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Least-Squares Regression

The most common method for fitting a regression line is the method of least-squares. This method calculates the best-fitting line for the observed data by minimizing the sum of the squares of the vertical deviations from each data point to the line (if a point lies on the fitted line exactly, then its vertical deviation is 0). Because the deviations are first squared, then summed, there are no cancellations between positive and negative values.


The dataset “Televisions, Physicians, and Life Expectancy” contains, among other variables, the number of people per television set and the number of people per physician for 40 countries. Since both variables probably reflect the level of wealth in each country, it is reasonable to assume that there is some positive association between them. After removing 8 countries with missing values from the dataset, the remaining 32 countries have a correlation coefficient of 0.852 for number of people per television set and number of people per physician. The  value is 0.726 (the square of the correlation coefficient), indicating that 72.6% of the variation in one variable may be explained by the other. (Note: see correlation for more detail.) Suppose we choose to consider number of people per television set as the explanatory variable, and number of people per physician as the dependent variable. Using the MINITAB “REGRESS” command gives the following results:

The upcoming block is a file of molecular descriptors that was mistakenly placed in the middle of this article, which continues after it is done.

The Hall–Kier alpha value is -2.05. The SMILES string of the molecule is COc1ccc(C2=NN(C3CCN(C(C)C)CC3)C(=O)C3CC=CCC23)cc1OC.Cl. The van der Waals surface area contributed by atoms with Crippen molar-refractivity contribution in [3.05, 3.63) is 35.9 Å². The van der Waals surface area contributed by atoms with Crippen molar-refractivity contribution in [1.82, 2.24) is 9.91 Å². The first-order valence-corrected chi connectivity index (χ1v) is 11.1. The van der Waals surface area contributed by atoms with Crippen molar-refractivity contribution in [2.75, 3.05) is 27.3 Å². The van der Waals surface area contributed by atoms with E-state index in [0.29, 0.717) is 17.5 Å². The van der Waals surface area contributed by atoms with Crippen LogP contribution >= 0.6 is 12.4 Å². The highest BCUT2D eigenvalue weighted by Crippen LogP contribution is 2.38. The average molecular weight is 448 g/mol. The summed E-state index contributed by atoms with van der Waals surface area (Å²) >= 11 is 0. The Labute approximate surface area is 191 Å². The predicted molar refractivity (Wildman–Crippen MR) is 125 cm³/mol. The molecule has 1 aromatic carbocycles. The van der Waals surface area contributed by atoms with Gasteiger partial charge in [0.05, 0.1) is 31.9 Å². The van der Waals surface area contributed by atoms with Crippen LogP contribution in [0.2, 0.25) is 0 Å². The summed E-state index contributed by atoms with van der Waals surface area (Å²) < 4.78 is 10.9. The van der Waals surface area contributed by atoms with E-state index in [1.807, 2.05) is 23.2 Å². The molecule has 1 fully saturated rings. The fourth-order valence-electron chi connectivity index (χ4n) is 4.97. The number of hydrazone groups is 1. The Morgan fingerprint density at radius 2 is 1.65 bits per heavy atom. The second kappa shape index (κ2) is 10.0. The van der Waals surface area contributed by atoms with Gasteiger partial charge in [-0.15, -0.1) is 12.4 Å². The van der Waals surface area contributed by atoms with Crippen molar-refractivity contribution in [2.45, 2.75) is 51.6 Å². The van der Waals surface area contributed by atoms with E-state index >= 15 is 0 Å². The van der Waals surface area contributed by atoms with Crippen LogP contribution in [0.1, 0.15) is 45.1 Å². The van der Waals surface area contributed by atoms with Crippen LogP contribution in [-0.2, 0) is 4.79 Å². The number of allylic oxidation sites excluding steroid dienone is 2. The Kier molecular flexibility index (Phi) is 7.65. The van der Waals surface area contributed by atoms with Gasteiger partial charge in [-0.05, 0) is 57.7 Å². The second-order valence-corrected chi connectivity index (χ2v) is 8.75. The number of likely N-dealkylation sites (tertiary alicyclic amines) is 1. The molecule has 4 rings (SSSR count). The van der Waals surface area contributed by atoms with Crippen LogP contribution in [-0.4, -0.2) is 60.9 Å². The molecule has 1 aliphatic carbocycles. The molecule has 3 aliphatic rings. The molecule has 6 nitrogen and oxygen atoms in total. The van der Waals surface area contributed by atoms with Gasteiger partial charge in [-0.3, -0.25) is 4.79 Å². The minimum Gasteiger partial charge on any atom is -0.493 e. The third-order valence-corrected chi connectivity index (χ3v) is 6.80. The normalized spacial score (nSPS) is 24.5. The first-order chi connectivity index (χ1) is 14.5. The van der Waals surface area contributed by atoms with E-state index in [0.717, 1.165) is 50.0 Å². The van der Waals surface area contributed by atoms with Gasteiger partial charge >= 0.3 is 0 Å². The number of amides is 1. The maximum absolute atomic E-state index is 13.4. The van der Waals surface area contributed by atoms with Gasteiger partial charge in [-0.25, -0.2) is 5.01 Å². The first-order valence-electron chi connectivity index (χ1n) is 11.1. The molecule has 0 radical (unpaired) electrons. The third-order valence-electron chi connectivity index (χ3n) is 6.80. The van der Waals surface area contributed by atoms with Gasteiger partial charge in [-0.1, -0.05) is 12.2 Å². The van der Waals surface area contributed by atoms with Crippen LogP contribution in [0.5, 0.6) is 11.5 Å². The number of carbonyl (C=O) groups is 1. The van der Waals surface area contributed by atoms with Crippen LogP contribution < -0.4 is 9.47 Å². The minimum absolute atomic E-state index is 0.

The regression equation is People.Phys. = 1019 + 56.2 People.Tel.

To view the fit of the model to the observed data, one may plot the computed regression line over the actual data points to evaluate the results. For this example, the plot appears to the right, with number of individuals per television set (the explanatory variable) on the x-axis and number of individuals per physician (the dependent variable) on the y-axis. While most of the data points are clustered towards the lower left corner of the plot (indicating relatively few individuals per television set and per physician), there are a few points which lie far away from the main cluster of the data. These points are known as outliers, and depending on their location may have a major impact on the regression line